In the morning, after exploring the beautiful city of Cienfuegos, we set off to Trinidad.
We lucked out for our homestay there- a beautiful room on a terrace, overlooking the town awaited us.
The afternoon was spent watching sunset at the beach, which was breath-taking. Then, as the stars came out, we lit a bonfire, ate tasty grilled fish, listened to good music and (attempted) to dance salsa. It was a perfect night and I wished it went on forever.
The rest of our time at Trinidad was spent exploring the old town, looking at the local shops, talking to locals, having fun trying to buy Lachie shoes from the National shop with the local currency, learning salsa, trying to salsa with the locals and failing, eating the most incredible giant lobster for about $10 and drinking lots of rum.
On the last night, Lachie and I wanted to check out the local bar with the other British couple. My stomach still wasn’t quite right, so I ordered a Coke, and was nearly told to leave. Your only choice was rum. There was no one else there, bar 3 other drunk locals, so we decided to play table tennis with them. The match was getting quite heated and Aiden was given clear instructions by us to try pretty hard to LOSE. And that he did. It was nice to make someone else’s night (in this case, a drunk deaf man’s).
We met the rest of the group in town and as we were deciding where to go, it started pouring and thundering and storming like there was no tomorrow. After we dried off, we decided to go to a cave party. Not sure what I was expecting, but certainly I wasn’t prepared for a massive cave, that went 20m under ground and had a bar, TV screens and music so loud I wondered at what stage of the night it would all collapse.
Our time in Cuba was coming to a close. On the way to Havana, we stopped at Santa Clara to go to the Che museum. When we got there, it was closed. Apparently it was raining, and therefore too humid and therefore it may damage some paper displays inside. Go figure. Cuba makes no sense at the best of times.
We still got to look at some fair share of propaganda. It was everywhere – billboards (no other billboards allowed), books, people’s homes and the National Museum in Havana. Everything was stuck in the 60s and has not progressed since then.
Yes, healthcare is free, but dentists don’t have the fillings most times, just as the doctors don’t have the medication. University is free, but there is no internet or a way of getting access to facts and all information. What’s worse is that the money is so bad after graduation, that taxi drivers get paid more then surgeons. There is no incentive to work. One of the saying I heard a lot was “The Government pretends they pay us, and we pretend to work”.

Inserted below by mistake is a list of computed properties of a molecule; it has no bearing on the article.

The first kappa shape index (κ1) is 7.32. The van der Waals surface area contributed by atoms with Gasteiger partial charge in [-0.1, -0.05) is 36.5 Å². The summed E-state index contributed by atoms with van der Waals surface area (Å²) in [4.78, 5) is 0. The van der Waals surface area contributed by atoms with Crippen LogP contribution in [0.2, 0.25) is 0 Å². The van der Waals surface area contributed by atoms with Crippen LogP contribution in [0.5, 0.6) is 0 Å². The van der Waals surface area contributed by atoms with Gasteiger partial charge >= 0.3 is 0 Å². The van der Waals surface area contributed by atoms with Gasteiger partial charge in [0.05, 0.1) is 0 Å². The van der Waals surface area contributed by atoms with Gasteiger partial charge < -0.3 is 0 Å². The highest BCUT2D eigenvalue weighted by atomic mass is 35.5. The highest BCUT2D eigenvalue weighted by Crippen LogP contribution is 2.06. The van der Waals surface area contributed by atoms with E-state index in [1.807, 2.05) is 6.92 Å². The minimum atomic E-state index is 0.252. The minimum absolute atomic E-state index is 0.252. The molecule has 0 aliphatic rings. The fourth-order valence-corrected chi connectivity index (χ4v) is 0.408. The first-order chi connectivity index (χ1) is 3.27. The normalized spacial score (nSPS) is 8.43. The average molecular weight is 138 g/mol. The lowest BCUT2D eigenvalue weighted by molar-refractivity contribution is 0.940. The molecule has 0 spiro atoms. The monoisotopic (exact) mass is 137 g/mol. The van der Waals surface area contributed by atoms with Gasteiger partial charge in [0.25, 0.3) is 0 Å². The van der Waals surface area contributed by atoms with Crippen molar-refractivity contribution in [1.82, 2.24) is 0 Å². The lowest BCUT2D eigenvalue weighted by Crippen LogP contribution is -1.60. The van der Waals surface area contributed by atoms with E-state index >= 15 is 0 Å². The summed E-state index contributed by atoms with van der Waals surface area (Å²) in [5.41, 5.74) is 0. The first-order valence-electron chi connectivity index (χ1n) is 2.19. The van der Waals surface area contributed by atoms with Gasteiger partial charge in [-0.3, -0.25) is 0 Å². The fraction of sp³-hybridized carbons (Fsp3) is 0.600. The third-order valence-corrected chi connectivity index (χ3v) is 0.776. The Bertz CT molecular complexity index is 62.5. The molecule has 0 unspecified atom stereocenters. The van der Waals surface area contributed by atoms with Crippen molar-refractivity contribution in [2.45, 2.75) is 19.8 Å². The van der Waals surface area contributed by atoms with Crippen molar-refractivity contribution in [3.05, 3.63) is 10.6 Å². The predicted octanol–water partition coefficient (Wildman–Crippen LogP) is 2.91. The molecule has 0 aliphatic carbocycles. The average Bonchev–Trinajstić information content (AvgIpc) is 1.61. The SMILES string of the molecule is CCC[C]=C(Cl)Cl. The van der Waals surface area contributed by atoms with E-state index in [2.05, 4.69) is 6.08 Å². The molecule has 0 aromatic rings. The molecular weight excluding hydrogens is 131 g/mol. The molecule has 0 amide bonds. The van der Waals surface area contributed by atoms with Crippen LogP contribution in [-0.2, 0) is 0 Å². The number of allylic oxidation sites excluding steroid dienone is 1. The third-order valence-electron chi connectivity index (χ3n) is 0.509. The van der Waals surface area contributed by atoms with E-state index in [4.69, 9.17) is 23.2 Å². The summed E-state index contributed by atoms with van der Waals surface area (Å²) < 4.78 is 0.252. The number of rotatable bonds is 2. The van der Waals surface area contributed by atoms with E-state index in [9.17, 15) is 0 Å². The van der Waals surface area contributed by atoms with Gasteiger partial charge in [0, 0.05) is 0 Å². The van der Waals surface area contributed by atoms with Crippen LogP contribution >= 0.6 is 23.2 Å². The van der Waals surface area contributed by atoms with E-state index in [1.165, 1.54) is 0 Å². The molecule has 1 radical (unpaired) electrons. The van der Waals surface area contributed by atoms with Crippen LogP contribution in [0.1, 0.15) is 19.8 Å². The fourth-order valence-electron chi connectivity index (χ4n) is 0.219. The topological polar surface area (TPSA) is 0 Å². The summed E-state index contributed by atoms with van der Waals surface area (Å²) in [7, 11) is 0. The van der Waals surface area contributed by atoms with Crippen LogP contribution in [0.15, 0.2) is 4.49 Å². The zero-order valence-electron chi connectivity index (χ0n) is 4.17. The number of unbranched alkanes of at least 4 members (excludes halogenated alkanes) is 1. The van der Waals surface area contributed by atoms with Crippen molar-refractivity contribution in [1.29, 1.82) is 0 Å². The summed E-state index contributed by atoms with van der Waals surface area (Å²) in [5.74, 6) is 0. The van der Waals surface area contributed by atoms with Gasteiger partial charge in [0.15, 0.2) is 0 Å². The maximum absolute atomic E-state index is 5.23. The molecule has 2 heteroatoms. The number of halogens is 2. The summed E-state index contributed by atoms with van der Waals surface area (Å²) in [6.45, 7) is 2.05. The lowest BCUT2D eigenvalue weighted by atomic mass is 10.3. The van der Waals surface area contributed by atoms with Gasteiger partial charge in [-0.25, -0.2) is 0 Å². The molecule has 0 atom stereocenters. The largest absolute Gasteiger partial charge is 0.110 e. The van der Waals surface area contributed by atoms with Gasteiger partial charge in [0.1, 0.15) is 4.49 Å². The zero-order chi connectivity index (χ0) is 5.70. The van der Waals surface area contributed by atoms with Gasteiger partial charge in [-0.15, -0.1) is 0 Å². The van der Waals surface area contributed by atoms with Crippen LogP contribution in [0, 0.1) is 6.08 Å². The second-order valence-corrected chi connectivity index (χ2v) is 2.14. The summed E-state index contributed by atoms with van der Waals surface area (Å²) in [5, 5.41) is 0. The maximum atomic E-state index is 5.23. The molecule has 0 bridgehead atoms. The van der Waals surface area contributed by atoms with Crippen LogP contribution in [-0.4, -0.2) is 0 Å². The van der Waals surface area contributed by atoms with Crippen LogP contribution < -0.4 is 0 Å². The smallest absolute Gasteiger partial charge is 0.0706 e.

Free speech is banned, and Fidel must be liked. The country felt heavy, controlled and oppressed.
The ban on travelling without a special permission from the Government has only been lifted 2 years ago. However, with an average wage of $15/month, going abroad is impossible to most Cubans.
The old cars are amazing to look at and add to Cuba’s character, however you can’t buy a new car anywhere in Cuba. For a country that tells it’s people the capitalism is bad, mainly because of air pollution and non-organic food sources (which is a fair point), the pollution coming from their 40-50 year old cars, is mind-boggling.
Without going too much into Cuban’s politics (due to my limited knowledge), it was amazing to see the National Museum and their stance on USA – the CIA agents apparently killed their animals, introduced diseases, poisoned people, spied, corrupted their minds and did just about everything else you can imagine.
In all, Cuba was a fascinating country to see. It gave me a glimpse of what Poland would have been under communism when I was born. It was a total step back in time, but the oppression was hard to swallow at times. I couldn’t help but feel somewhat watched and observed. Although the locals were lovely, I had a suspicious feeling that it was to get money out of us in one way or another.
Cuba is definitely changing, who knows if it’s for the better or worse. One thing for sure is I would love to see it again in 10-15 years time. It’s left me with a lot to think about and some amazing and heart-warming memories.